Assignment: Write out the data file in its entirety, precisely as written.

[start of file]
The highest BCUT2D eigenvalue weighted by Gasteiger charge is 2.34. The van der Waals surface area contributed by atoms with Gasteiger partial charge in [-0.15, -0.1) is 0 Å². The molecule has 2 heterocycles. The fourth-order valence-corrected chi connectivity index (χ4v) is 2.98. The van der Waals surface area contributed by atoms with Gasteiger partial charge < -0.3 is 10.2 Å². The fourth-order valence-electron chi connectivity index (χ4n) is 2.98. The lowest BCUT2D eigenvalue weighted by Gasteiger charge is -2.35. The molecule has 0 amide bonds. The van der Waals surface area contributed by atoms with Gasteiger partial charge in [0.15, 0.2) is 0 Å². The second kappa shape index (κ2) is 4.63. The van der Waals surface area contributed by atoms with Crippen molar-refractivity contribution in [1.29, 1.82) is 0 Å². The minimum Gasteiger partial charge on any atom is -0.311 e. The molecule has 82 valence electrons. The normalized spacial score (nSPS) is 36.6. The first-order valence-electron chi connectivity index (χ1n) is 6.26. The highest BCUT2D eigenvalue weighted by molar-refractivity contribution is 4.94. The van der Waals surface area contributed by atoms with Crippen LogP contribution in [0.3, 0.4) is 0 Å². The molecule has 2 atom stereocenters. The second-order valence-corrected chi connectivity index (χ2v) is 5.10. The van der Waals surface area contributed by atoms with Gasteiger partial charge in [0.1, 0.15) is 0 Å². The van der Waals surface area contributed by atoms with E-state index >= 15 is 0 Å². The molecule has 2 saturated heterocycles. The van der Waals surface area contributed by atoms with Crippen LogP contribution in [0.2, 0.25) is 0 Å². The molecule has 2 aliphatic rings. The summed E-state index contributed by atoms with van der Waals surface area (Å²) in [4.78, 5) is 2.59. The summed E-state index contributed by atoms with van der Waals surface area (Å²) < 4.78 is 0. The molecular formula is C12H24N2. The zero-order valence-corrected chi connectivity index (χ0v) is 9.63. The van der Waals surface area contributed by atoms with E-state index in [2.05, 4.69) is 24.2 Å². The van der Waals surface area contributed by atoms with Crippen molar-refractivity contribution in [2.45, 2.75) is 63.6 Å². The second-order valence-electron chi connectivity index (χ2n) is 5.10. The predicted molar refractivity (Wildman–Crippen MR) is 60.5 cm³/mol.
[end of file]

The highest BCUT2D eigenvalue weighted by Gasteiger charge is 2.34. The van der Waals surface area contributed by atoms with Gasteiger partial charge in [-0.15, -0.1) is 0 Å². The molecule has 2 heterocycles. The fourth-order valence-corrected chi connectivity index (χ4v) is 2.98. The van der Waals surface area contributed by atoms with Gasteiger partial charge < -0.3 is 10.2 Å². The fourth-order valence-electron chi connectivity index (χ4n) is 2.98. The lowest BCUT2D eigenvalue weighted by Gasteiger charge is -2.35. The molecule has 0 amide bonds. The van der Waals surface area contributed by atoms with Gasteiger partial charge in [0.15, 0.2) is 0 Å². The second kappa shape index (κ2) is 4.63. The van der Waals surface area contributed by atoms with Crippen molar-refractivity contribution in [1.29, 1.82) is 0 Å². The minimum Gasteiger partial charge on any atom is -0.311 e. The molecule has 82 valence electrons. The normalized spacial score (nSPS) is 36.6. The first-order valence-electron chi connectivity index (χ1n) is 6.26. The highest BCUT2D eigenvalue weighted by molar-refractivity contribution is 4.94. The van der Waals surface area contributed by atoms with Crippen LogP contribution in [0.3, 0.4) is 0 Å². The molecule has 2 atom stereocenters. The second-order valence-corrected chi connectivity index (χ2v) is 5.10. The van der Waals surface area contributed by atoms with Gasteiger partial charge in [0.1, 0.15) is 0 Å². The van der Waals surface area contributed by atoms with E-state index >= 15 is 0 Å². The molecule has 2 saturated heterocycles. The van der Waals surface area contributed by atoms with Crippen LogP contribution in [0.2, 0.25) is 0 Å². The molecule has 2 aliphatic rings. The summed E-state index contributed by atoms with van der Waals surface area (Å²) in [4.78, 5) is 2.59. The summed E-state index contributed by atoms with van der Waals surface area (Å²) < 4.78 is 0. The molecular formula is C12H24N2. The zero-order valence-corrected chi connectivity index (χ0v) is 9.63. The van der Waals surface area contributed by atoms with E-state index in [2.05, 4.69) is 24.2 Å². The van der Waals surface area contributed by atoms with Crippen molar-refractivity contribution in [2.45, 2.75) is 63.6 Å². The second-order valence-electron chi connectivity index (χ2n) is 5.10. The predicted molar refractivity (Wildman–Crippen MR) is 60.5 cm³/mol.